I bled when the doctor chatted with the nurse. My friend and I sat on plastic chairs, scared and confused. The nurse rolled her eyes at me. The doctor’s mouth twisted into a sneer. I heard the word “aborto” – “abortion” in Spanish. Then they turned away from us to exchange a few leisurely jokes.
I was in Quito, Ecuador for over a year. My Spanish was good, but I had never learned the word for miscarriage. “I’m not pregnant anymore,” I managed to choke out.
Hours earlier I had woken up to sheets dark with blood and cramps worse than any I had ever experienced. Looking at the sheets I knew this was no ordinary heavy period, but I didn’t know I was pregnant.
When the bleeding didn’t stop, we went to the hospital. I looked out the car window at Quito’s colonial-era buildings. I loved this city so high in the Andes. I had a vague notion that abortion was illegal, but I didn’t think it had anything to do with my situation.
I was wrong.
I learned that many women performed unsafe abortions or attempted abortions themselves because abortion was illegal in Ecuador. If anything went wrong, they would go to the hospital to stop the bleeding or treat the infection as a last resort, claiming to have miscarried to avoid legal prosecution. In 2014, deaths from these abortions accounted for 15.6% of all deaths in the country, Reuters reported.
I became a criminal suspect
Women who have incomplete miscarriages like me may need medical intervention to stem bleeding and ensure all tissue comes out of the uterus. Treatment for an incomplete miscarriage is the same as treatment for an elective abortion.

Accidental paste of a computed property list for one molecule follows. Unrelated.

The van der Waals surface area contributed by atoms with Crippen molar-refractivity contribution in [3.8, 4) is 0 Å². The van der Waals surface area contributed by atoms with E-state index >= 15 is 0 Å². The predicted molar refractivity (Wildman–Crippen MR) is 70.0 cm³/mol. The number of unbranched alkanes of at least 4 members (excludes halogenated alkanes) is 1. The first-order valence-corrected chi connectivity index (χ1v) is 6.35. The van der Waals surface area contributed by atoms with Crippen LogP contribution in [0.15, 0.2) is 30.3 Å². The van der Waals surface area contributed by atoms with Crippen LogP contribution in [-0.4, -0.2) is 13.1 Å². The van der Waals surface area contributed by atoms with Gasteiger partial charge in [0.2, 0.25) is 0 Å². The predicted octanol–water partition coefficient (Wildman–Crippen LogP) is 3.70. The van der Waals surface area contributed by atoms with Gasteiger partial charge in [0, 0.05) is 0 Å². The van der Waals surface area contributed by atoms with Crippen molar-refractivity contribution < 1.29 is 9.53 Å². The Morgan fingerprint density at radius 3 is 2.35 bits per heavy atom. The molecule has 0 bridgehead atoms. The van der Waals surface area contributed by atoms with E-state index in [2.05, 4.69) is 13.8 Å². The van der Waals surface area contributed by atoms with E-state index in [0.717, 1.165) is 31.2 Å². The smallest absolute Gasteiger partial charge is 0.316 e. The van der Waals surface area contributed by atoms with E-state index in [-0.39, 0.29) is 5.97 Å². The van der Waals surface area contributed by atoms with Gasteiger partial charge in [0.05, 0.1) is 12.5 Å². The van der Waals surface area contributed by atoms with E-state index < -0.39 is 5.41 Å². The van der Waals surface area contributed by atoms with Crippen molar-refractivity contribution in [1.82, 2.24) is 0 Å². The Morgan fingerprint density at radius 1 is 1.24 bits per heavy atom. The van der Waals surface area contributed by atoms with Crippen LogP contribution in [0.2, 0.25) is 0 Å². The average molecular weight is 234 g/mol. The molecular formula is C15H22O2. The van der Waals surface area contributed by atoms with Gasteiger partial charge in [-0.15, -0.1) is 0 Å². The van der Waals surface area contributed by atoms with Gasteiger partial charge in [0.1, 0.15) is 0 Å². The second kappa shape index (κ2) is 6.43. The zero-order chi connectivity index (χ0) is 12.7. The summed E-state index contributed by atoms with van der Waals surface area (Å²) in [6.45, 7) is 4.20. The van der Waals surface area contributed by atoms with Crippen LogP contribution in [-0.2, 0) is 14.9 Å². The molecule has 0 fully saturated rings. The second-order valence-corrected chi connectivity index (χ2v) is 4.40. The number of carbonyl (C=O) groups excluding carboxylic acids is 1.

When the nurse finally put me on a stretcher, I tried to convey that I wanted local and not general anesthesia. Being unconscious in an unfamiliar hospital, at the mercy of people who treated me with suspicion and contempt, frightened me far more than the procedure itself.
That day I learned a hard truth: A ban on abortion isn’t just a ban on abortion. It makes any woman who has a gynecologic emergency a criminal suspect.
In a way I was lucky. As a foreigner who could pay, I was probably better taken care of than the average Ecuadorian. I was pretty disoriented at the time and ignored the details. But I think we paid $200 in cash before they even operated on me.
The next thing I remember, my boyfriend was gently shaking me in the recovery room. “You were gone for almost an hour,” he said. “I thought you were in a coma.”
I was happy to be back in the US when we got back
When I returned to the US I was relieved to be back where abortion was safe and legal and where no one would suspect me of faking a miscarriage in order to get an abortion. I was back in a country where many women – myself included – received their basic care, often for free, in clinics that also performed abortions.
The overthrow of Roe v. Wade throws all of this out the window. If you miscarry in a US state that restricts abortion, you could be worse off than I was in Ecuador. There are already examples of US women being prosecuted for miscarriages. This can only be spread more widely.
I don’t want to demonize Ecuador or Latin America because abortion is sort of legal in Argentina, Cuba, Uruguay and Mexico. In December, Mexico’s Supreme Court ruled that abortion is no longer a crime, although its exact status varies from state to state. The difference is that in Mexico reproductive rights are advancing while in the US they are being reversed.
Erin Van Rheenen is a writer, teacher, and traveler who has just finished a novel set in Central America.